1. Lounsbury, Patricia RNC, BSN, MEd
  2. Cavanaugh, Joseph PhD
  3. Gordon, Ellen E.I. MD

Article Content


Depression increases following cardiac events. Most current literature focuses on the benefits of antidepressant treatment with little to no mention of the benefits of cardiac rehabilitation (CR). Since CR improves quality of life, we hypothesized that CR would positively impact patients with depression without pharmaceutical intervention with a shorter CR than reported previously.



To assess the impact of CR on patients exhibiting depression following a cardiac event.



Since August 2000, all (n = 324) patients (74% men) were administered The Nine-Symptom Checklist (9Sx) (brief form of PRIME-MD Patient Health Questionnaire) and SF-36 at commencement (T1) and completion of CR (T2). Scores >=12 on the 9Sx correlated with possible major depressive syndrome/disorder; scores >=6 suggested other depressive syndrome. Lower 9Sx scores indicated improvement. The SF-36 measured nine domains of quality of life; higher scores indicated improvement.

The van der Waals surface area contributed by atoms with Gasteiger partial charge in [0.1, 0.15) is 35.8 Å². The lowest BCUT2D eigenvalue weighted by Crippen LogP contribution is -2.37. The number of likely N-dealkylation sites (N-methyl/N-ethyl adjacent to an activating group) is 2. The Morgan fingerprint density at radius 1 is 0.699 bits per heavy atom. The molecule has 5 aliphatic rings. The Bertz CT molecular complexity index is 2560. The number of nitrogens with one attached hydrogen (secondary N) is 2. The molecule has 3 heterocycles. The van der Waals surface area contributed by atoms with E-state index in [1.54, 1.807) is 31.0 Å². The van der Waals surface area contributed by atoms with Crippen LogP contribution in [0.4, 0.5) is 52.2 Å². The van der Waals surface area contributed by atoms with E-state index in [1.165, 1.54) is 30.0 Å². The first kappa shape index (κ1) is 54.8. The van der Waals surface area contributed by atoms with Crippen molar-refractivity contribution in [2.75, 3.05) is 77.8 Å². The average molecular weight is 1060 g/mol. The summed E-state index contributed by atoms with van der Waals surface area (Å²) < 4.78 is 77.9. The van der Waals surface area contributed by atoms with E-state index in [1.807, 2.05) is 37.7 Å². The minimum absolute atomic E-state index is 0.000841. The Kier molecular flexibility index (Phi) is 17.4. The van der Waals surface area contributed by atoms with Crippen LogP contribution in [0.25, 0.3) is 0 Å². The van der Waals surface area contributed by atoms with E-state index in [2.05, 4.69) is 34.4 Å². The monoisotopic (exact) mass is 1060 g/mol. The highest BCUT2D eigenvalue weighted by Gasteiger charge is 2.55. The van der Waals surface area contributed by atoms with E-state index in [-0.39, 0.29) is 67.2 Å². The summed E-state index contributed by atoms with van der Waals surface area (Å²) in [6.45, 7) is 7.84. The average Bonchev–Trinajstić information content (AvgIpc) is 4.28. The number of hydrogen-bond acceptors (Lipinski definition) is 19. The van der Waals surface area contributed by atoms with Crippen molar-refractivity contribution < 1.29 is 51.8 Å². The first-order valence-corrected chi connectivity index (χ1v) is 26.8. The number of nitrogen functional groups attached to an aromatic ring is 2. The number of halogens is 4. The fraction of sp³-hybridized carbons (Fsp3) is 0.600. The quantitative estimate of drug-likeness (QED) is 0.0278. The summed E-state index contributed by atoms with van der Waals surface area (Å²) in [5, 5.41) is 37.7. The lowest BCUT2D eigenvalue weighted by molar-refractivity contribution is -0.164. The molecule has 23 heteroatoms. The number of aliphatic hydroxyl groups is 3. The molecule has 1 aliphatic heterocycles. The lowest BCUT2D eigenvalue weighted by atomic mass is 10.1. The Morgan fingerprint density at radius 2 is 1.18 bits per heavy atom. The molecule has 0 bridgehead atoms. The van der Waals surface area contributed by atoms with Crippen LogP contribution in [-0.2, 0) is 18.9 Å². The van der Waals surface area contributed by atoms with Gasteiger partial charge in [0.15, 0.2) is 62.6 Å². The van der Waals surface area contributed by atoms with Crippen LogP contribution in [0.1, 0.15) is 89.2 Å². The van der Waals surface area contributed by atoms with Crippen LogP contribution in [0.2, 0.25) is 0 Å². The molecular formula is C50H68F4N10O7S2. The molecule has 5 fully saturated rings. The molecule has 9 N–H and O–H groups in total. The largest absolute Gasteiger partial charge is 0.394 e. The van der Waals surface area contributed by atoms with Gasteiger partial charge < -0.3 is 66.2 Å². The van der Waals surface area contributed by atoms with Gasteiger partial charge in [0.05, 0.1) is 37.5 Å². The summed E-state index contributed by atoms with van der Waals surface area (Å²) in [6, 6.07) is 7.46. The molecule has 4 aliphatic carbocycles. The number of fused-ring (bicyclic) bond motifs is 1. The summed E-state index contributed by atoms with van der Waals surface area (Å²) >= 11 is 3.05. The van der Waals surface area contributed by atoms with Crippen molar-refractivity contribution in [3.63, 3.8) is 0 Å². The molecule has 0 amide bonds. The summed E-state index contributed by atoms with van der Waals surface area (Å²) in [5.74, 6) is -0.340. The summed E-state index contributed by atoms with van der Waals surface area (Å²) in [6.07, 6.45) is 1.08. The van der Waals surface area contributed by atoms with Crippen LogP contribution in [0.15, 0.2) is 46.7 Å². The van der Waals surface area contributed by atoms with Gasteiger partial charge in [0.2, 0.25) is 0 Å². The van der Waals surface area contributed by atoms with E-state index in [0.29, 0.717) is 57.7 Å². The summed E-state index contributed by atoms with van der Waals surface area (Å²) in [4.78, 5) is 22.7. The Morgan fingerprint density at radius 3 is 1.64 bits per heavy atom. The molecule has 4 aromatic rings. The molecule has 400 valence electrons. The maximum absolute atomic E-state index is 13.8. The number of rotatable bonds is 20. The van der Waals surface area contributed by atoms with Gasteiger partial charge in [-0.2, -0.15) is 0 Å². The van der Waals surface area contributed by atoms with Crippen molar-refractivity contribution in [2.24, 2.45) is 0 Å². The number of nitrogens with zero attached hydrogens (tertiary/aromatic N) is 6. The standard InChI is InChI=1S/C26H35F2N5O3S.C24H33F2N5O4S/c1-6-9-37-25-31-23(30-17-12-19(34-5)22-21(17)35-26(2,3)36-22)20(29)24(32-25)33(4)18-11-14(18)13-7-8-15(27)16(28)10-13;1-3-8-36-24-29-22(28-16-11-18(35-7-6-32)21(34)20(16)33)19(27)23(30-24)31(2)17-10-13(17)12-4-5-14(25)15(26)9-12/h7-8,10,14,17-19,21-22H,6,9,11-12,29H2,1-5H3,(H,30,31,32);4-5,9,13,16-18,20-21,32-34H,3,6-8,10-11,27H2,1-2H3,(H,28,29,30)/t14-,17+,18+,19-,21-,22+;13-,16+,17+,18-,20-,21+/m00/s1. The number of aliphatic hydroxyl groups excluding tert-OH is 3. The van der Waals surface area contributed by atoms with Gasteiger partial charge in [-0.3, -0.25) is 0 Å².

For the total population, completion of CR resulted in a statistically significant lowering of mean 9Sx scores (T1 5.93->T2 3.52; P <.0001). In the subset of patients scoring >=6 on the 9Sx, CR also resulted in improved scores in both men and women (Men: T1 10.89->T2 5.93; Women: T1 11.23->T2 5.65). Mean scores in the patients scoring >=6 decreased from T1 39% to T2 14% in patients scoring >12 values decreased from T1 41% to T2 14%.


In patients undergoing coronary artery bypass grafting (CABG), initial T1 scores were significantly higher compared with the non-CABG population (7.79 vs 6.10, P <.0014). CR resulted in similar improvements in T2 scores that did not differ from the non-CABG population (2.98 vs 3.55, NS)


For the SF-36, matched paired t-tests indicated all domains of the SF-36 improved significantly (P <.0001 for all).



Depressive symptoms decrease and quality of life increases in patients undergoing 4-6 weeks of CR without pharmaceutical intervention.